Currently Documented Edition Signature and Seal Markings:
||+ Seal A
||+ Seal B
[For illustration of seals listed by seal code letter, see the Seals article.
For edition characteristics applicable to this series as a whole, see the Edition article.]
This woodblock print was produced from an original painting on silk dating from the late 1920s whose current location is unknown. The indentification of this design as number 22 is original to Rakusan who published the print as the 22nd design in his series of one hundred woodblock prints called 楽山花鳥畫譜, Rakuzan Kachou Gafu
, lit. 'Rakusan's Flower and Bird Print Series'.
Edition I: The first print run of about two hundred copies of 22 was completed and the design published in March 1930 in installment eleven (of fifty). (The exact printing and publication days are unknown since no copies of the installment eleven delivery documents have yet been located.) At least one additional full print run was produced before mid 1933 when the series was completed and edition I printings ceased. Over four fifths of the documented examples of 22 come from edition I, including the different examples at top and below left. The presence of some city-name stamps on edition I copies of 22 show that there were still copies for sale after World War II. No edition II copies are known, and with edition I copies still available so late it is probable that no edition II reprintings were necessary.
The edition I first print run of 22 contains a huge printing mistake that almost no one has recognized or remarked upon.
An uncirculated Rakusan model painting typically has no signature or seal, and the intended orientation for 22 must have been unclear to Rakusan's then-new helpers.
The model image was accidentally inverted, and 22 ended up being printed upside down from the way Rakusan intended.
Of course the woodpecker can cling to all sides of a branch and does not look out of place either way.
However, with the image inverted some of the botanical elements extend in the wrong direction. The tree branches taper down instead of up, and the few tiny green leaves along the trunk "hang" up instead of down.
Doubtless chagrined, but constrained by his tight schedule, Rakusan was persuaded to issue the inverted version without comment. 22 is beautifully carved and printed, and with the inversion unnoticed it sold well. When it came time to reprint additional edition I copies, Rakusan elected to repeat the inversion in order that all edition I copies be similar.
22alt, a woodblock print of an alternate sketch of the same design subject was issued the month before the initial printing of 22 as a preview advertisement.
22alt may have contributed to the error in printing 22 because it shows the woodpecker on top of the branch rather than under it.
However, 22alt is oriented correctly and in it the branches point up and taper up, and the leaves along the trunk hang down.
Edition III: Sometime between 1948 and 1955, Rakusan reprinted 22 in a single, smaller edition III print run from which only a very few copies are known. All of the documented copies, including the example at below right, have secondary cursive Rakusan romaji signatures, indicating that they were intended to be sold through Walter Foster. Rakusan took the opportunity presented by the small edition III reprinting to correct the initial edition I inversion.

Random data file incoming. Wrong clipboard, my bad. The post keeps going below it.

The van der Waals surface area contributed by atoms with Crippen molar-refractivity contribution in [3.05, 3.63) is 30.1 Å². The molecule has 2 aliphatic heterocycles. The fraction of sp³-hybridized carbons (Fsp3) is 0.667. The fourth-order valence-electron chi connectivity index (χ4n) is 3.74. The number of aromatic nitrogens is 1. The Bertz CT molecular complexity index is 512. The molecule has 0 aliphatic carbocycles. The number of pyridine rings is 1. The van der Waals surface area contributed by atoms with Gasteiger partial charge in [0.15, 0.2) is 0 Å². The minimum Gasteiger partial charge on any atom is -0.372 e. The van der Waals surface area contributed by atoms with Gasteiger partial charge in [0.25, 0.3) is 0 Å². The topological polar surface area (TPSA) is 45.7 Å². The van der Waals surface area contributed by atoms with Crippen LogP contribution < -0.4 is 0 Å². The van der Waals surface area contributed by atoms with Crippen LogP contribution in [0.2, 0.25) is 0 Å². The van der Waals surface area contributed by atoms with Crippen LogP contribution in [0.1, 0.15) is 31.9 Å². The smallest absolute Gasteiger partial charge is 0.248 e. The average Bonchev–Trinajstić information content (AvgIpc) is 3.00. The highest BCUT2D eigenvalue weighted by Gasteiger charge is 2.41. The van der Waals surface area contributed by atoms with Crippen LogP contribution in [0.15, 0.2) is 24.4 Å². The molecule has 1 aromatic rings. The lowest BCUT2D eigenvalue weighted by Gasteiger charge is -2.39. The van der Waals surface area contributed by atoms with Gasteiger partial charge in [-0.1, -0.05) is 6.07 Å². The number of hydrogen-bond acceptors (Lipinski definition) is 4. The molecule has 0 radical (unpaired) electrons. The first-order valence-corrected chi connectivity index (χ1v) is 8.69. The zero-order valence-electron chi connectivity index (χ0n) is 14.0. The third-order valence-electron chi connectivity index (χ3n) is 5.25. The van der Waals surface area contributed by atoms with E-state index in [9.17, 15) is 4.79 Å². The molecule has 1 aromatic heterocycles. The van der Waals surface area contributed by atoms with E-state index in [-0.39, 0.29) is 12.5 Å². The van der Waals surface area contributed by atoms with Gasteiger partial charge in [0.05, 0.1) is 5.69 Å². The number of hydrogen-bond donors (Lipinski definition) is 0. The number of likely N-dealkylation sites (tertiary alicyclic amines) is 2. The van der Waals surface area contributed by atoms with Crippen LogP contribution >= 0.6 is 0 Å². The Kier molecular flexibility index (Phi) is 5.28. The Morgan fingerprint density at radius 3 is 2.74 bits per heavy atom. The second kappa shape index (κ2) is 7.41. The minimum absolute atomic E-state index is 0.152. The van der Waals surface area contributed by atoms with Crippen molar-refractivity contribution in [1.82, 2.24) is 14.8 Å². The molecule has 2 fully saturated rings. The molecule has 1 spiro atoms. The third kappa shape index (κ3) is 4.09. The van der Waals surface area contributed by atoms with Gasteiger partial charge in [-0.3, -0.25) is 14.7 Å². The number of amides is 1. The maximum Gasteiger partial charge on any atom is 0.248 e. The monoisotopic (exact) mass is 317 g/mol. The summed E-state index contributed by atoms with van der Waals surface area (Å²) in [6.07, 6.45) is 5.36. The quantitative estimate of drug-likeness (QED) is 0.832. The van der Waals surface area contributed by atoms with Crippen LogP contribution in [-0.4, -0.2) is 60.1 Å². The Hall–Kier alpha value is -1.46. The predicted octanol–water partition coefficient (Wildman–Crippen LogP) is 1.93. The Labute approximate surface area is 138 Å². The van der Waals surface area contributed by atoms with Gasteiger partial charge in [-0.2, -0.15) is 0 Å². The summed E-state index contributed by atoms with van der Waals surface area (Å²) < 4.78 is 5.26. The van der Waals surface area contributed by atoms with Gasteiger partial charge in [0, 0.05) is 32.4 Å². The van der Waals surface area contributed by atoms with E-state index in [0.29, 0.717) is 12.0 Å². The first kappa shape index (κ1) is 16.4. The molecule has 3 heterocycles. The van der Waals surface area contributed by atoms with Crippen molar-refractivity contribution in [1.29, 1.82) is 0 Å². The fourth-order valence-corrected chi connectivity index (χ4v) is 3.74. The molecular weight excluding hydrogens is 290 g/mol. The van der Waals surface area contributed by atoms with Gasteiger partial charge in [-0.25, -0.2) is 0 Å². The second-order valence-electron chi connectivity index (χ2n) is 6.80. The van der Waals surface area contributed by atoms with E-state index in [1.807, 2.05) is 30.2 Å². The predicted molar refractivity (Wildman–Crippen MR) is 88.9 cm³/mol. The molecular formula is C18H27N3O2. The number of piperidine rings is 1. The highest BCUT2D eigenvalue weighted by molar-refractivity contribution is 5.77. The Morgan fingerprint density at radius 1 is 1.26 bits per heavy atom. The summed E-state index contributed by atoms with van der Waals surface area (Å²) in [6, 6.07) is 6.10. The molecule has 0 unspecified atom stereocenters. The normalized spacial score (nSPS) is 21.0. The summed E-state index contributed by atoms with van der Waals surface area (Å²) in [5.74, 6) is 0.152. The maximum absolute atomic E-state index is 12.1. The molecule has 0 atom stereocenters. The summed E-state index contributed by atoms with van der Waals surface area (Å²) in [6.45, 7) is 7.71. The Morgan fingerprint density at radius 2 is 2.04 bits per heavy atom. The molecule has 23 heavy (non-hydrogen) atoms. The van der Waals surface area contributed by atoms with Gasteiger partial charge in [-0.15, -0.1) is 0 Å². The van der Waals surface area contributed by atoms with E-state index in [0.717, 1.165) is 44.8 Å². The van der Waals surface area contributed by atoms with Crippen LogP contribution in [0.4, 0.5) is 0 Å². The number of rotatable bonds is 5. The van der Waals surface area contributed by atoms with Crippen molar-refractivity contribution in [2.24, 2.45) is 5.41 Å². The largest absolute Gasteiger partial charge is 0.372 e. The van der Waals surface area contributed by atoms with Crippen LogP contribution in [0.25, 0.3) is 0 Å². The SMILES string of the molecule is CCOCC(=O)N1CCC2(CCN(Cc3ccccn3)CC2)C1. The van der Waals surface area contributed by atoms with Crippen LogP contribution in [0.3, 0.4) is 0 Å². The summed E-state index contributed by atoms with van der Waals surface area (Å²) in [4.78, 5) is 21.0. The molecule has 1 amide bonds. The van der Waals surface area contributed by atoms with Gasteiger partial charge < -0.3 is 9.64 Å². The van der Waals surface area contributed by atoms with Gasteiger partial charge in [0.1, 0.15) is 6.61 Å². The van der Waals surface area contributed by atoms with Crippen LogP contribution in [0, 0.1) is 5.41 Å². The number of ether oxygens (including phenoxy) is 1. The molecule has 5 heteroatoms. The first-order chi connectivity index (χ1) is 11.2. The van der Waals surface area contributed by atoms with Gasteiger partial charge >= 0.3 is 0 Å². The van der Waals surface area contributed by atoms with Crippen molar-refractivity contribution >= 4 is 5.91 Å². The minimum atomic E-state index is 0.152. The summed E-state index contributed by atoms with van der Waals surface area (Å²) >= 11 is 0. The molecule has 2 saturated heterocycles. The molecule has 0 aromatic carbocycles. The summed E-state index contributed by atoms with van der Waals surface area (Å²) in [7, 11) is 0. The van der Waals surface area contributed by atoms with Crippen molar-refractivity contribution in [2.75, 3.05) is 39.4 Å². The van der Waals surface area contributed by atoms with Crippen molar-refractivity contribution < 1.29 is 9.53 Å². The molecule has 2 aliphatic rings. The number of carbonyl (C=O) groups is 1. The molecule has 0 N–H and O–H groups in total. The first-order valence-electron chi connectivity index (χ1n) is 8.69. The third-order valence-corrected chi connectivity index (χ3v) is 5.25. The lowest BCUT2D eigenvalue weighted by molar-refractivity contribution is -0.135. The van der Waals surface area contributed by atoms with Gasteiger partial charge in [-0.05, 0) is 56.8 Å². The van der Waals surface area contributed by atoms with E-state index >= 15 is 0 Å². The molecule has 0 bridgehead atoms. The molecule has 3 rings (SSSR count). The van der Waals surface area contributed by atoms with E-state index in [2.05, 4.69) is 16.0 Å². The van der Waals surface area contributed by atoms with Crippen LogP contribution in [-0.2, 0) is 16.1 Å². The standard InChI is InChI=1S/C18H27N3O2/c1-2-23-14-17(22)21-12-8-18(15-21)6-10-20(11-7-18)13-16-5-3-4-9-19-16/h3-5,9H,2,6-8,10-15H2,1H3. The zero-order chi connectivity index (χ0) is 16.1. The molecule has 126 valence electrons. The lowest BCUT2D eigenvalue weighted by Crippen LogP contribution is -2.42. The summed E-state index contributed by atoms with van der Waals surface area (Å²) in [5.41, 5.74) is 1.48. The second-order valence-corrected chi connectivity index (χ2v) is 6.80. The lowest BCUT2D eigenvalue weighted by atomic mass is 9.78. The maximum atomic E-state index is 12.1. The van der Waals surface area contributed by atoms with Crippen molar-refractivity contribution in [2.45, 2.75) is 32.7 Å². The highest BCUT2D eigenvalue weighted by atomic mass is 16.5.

Therefore, when the title-caption, watermark, romaji and kanji signatures, and the seal are correctly oriented, the edition III image is "upside down" when compared to an edition I copy.
However, it is actually edition I which is inverted, and edition III is the only edition printed as Rakusan originally intended.
In edition III Rakusan relocated the woodblock-printed signature and seal from the lower right to the lower left (which was formerly the upper right in the previous orientation). Other changes for edition III include substituting a darker, andmore saturated, tan background, warmer colors in the bark, and less pink in the blossoms.
|22 (edition I - as published)
||22 (edition III - the originally intended orientation)
Japanese Plum-Apricot (usually called Plum), Prunus mume
, 梅, うめ, ウメ, ume
, is a Japanese native flowering fruit tree.
It has been extensively hybridized and selected, and there are many forms and colors.
As one of the earliest blooming trees, it is a beloved cultural symbol of the turning of the seasons when it blooms in the winter and early spring.
Although most wild trees have white flowers, a few have varying amounts of red pigment in the wood, shoots, and flowers; and this trait has been encouraged in breeding.
These pigmented forms are collectively called by a different name, Red Plum, 紅梅, こうばい, コウバイ, kou-bai
, lit. 'red plum', but are actually the same species.
(The descriptor 紅 may be read either as beni
or as kou
, and can mean a wide range of colors from crimson-red through rose to pale pink, depending on the context.
Although conventionally translated into English as Red
Plum, many familiar 紅梅 flowers are actually pink.)
Most of the Rakusan plum designs are in black and white, and without additional information it is impossible to determine whether red plum or the original white variety is intended.
In the related designs listed below those definitely identifiable as red plum are listed separately, but others must belong there as well. All Rakusan woodblock print plum designs are also included as a single unit below.
Japanese Green Woodpecker, Picus awokera, 青啄木(鳥), あおげら, アオゲラ, ao-gera, lit. 'green-woodpecker', is a common Japanese endemic species.
The scientific name is derived from an older spelling of the same Japanese name.
In 22 Rakusan shows a single bird with characteristics intermediate between a typical male and female, but the bird is probably intended to be male.
Rakusan used the same species in 28 where a young male is being taken by a hawk.